I am privileged to present health activist Robert Clover Johnson’s post below. According to trauma experts Drs. Louis Tinnin and Linda Gantt, authors of The Instinctual Trauma Response & Dual-Brain Dynamics, “examples of preverbal traumas include complicated birth, surgery (congenital heart malformations, pyloric stenosis), circumcision without anesthesia” (53), among others. I continue to be inspired by Robert’s bravery and dedication in putting his message out in no uncertain terms, and I am awed by his eloquence and clarity. Read on.
“The Torture of Infant Male Circumcision” by Robert Clover Johnson
In her book Reclaiming Your Life (1995), psychotherapist Jean Jenson challenges conventional thinking with the observation that people’s childhoods, including infancy, can and often do contain “horrors” comparable to those that haunt military veterans suffering from post-traumatic stress disorder (PTSD). In February 2005 I learned firsthand that this is true. During a regressive therapy session, in which I expected other issues to emerge, I suddenly re-experienced the sharp cutting sensations and feelings of helplessness, abandonment, and betrayal I’d endured while being circumcised as an infant, sixty years earlier in Peoria, Illinois’ Methodist Hospital. My forty-year quest to understand why intimacy, for me, had always been associated with some degree of anxiety had finally been answered. How could any man be completely trusting and relaxed with a woman when his first sexual experience involved a stranger ripping his foreskin from the head of his penis, crushing it in a Gomco clamp, then severing it forever from his body?
After that session, in a state of amazement, I quickly did a computer search for “circumcision,” naively hoping to find some reassuring explanation as to why I, and millions of other American baby boys, had undergone such torture at the very beginning of our lives. I did find some medical websites claiming that circumcision had “health benefits,” but none of those struck me as even remotely convincing, particularly when weighed against the trauma involved. Luckily, I then found websites for organizations like Stop Infant Circumcision (SIC), the National Organization to Halt the Abuse and Routine Mutilation of Males (NOHARMM), Doctors Opposing Circumcision (DOC), and the National Organization of Circumcision Information Resource Centers (NOCIRC), all of which described routine infant male circumcision as a completely unnecessary, dangerous, and highly traumatic procedure that causes the lifelong, irremediable loss of half of a man’s penile skin, three-fourths of his penile sexual sensation, and all of the natural rolling action that makes sex friction-free for couples lucky enough to experience sex as nature intended it. I learned that American doctors copied the surgery from a Jewish rite in the Victorian age as a measure to prevent masturbation, which at that time, prior to full acceptance of the germ theory of disease, was believed to be the cause of an endless list of physical and mental illnesses (Glick 149-178; Fleiss). It also, tellingly, was believed to be a useful measure to reduce the temptations of sexual promiscuity, known to be a vehicle for the spread of venereal diseases, a problem that now is preventable by limiting oneself to safe sex, condom use, etc. (“The Use of Male Circumcision”).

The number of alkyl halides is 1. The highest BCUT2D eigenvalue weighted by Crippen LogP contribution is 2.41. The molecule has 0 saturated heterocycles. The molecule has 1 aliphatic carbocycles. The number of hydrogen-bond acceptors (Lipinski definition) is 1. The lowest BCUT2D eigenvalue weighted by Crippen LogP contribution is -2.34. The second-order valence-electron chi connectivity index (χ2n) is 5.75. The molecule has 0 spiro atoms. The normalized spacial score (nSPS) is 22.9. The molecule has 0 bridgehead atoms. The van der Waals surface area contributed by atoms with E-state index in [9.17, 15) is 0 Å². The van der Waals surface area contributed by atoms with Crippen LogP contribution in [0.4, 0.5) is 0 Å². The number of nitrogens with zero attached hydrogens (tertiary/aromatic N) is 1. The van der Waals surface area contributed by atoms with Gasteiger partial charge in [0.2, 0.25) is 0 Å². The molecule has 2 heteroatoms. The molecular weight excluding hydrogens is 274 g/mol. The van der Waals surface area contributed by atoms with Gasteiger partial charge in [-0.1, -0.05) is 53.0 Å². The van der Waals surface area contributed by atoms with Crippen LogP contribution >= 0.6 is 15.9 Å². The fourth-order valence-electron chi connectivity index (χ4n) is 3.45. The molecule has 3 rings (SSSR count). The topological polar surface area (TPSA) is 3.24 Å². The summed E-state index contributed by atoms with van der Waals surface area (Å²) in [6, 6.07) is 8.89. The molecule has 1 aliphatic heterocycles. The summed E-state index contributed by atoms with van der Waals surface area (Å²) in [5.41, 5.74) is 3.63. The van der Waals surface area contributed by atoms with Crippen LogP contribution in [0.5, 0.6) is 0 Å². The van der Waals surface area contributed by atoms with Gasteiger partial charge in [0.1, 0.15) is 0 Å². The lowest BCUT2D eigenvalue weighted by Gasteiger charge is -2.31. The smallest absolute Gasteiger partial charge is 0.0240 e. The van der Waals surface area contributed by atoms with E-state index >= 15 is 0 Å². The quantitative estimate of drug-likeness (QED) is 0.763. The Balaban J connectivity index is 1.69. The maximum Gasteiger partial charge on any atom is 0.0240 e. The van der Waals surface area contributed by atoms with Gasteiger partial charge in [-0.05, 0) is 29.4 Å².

How can it be, I wondered, that this horrendous surgery has been practiced routinely on millions of infants for so many decades in what American politicians like to call “the indispensable country,” home to the “shining city on a hill,” a nation that prides itself on its keen sensitivity to basic human rights and the “pursuit of happiness”? One answer would be that most male American doctors were circumcised as infants, just like most American men. They naturally want to believe that the surgery is beneficial. Unfortunately, they don’t know what they are missing by not having a foreskin and most American medical textbooks, astonishingly, provide little or no information on this subject. The resulting ignorance among doctors, as well as among the general public, combined with male egos in denial, enables obstetricians and pediatricians to continue torturing baby boys and making a handsome profit from their work.
Glick, Leonard (2005). Marked in Your Flesh: Circumcision from Ancient Judea to Modern America (Oxford University Press), especially Chapter 6, “Good Sanitarians: Circumcision Medicalized,” 149-178. Print.
Fleiss, Dr. Paul M. “The Foreskin is Necessary.” The Case Against Circumcision. Web. 7 May 2013. <www.mothersagainstcirc.org/fleiss.html> (originally an article in Mothering: The Magazine of Natural Living, Winter 1997. 36-45. Print.)
“The Use of Male Circumcision to Prevent HIV Infection.” Doctors Opposing Circumcision HIV Statement. Jan. 2008. Web. 8 May 2013. <www.doctorsopposingcircumcision.org/info/HIVStatement.html>.